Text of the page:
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NACHIKETA


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 His is a revered name that figures even in one of the Upanishads,
For Nachiketa was the first spiritual seeker, and also the youngest.
He was a just a tender five year old boy, but blessed with great maturity,
Nachiketa chided his father when he was giving useless goods in charity.

When Nachiketa asked him to whom he would donate his young self,
His father told in sudden rage he would give him to Yama himself.
Though the father regretted the rash words spoken in anger and haste,
Nachiketa went on to meet the God of Death, without a moment to waste.

 However it so happened he could not meet the busy Yama any too soon.

After 3 days, the Death God, seeing his persistence, offered three boons.
The first one was easy, where Nachiketa wanted his father to be a king,
The second, whence he wanted ritualistic knowledge was also no big thing.    
But the Nachiketa’s request against the third boon took away Yama’s breath,
For this little boy wanted to know what transpired after one’s death!

Though Yama tried to dissuade him and ask another instead,
Nachiketa stood his ground and for that boon only insisted.
It is said that though Yama tried all methods of distraction,
Nachiketa finally got enlightenment due to his determination.



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LINGUA-WOES

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The poor guy innocently said ‘Pramadham’ which means ‘Excellent’ in Tamil, but unfortunately means ‘Danger’ in Telugu!

‘Tamasha’ means ‘light stuff’, ‘Comedy’ etc in Malayalam, but beware if you use it flippantly with the Hindi speaking people.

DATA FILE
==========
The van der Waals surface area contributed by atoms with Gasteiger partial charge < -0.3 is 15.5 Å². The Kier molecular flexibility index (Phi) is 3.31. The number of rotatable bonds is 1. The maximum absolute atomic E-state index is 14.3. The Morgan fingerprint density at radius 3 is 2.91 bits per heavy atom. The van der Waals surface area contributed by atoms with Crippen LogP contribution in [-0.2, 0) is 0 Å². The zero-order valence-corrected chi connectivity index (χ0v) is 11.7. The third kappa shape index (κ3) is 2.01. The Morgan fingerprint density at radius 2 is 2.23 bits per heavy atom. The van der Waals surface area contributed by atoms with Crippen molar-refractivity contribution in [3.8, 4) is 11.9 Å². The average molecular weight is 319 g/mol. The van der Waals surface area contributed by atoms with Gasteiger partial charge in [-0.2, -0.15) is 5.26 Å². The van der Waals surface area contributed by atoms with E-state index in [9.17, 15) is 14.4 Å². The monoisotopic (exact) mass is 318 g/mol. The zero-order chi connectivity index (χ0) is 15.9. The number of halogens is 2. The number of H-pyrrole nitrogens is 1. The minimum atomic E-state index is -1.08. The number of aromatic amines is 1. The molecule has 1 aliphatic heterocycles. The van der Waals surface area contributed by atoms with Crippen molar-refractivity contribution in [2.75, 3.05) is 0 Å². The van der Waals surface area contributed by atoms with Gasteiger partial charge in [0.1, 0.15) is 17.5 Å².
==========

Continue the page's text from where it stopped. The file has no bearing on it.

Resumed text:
Indiscreet use of this word- which means a street dance or something in Hindi- is not received kindly by them.

The simple word ‘Avasar’- which also is a Sanskrit root word- means ‘Occasion’ in Hindi; ‘Avasaram’ means ‘Requirement’ in Telugu; ‘Opportunity’ in Malayalam and ‘Hurry’ in Tamil!

There must of course be several such examples in the various languages ‘spooken’ in our delightful India.




RIGHT WRONG

Seeing her eyes glow in excitement,
Obviously though she has it all wrong,
I rush to grab the correction opportunity,

Till I have another look at the gleam in her eyes.

Hell, I think, let me be wrong a hundred times over,
If only to preserve that glorious joy,

Rather than prove her wrong
And watch her enthusiasm wither.

THULABARAM

There is, in the Lord's Abode in Guruvayoor,
A common balance for weighment of offerings.

It's called Thulabaram.

Only, it is anything but common.

A priest there is entrusted the task
Of weighing the offerings you committed
To Lord Krishna.

It may be a few kilos of some vegetable
Or fruit, grains or sugar or what you will.


But it got to be necessarily what you committed!

For,

Have seen with my own eyes
The priest struggling to weigh
A couple of kilos or maybe three
Of a certain vegetable, think it was yam.

But it simply wouldn't balance, though he
Kept on heaping the yam on it!

Then, on the priest's asking,
The devotee said he had thought
Of a different vegetable, maybe raw banana,

But had settled for yam since he couldn't
Get the banana.

The priest quickly removed the yam
Asked the devotee to be back
With the vegetable committed!

Only then, the priest said with conviction,

The weighment would happen.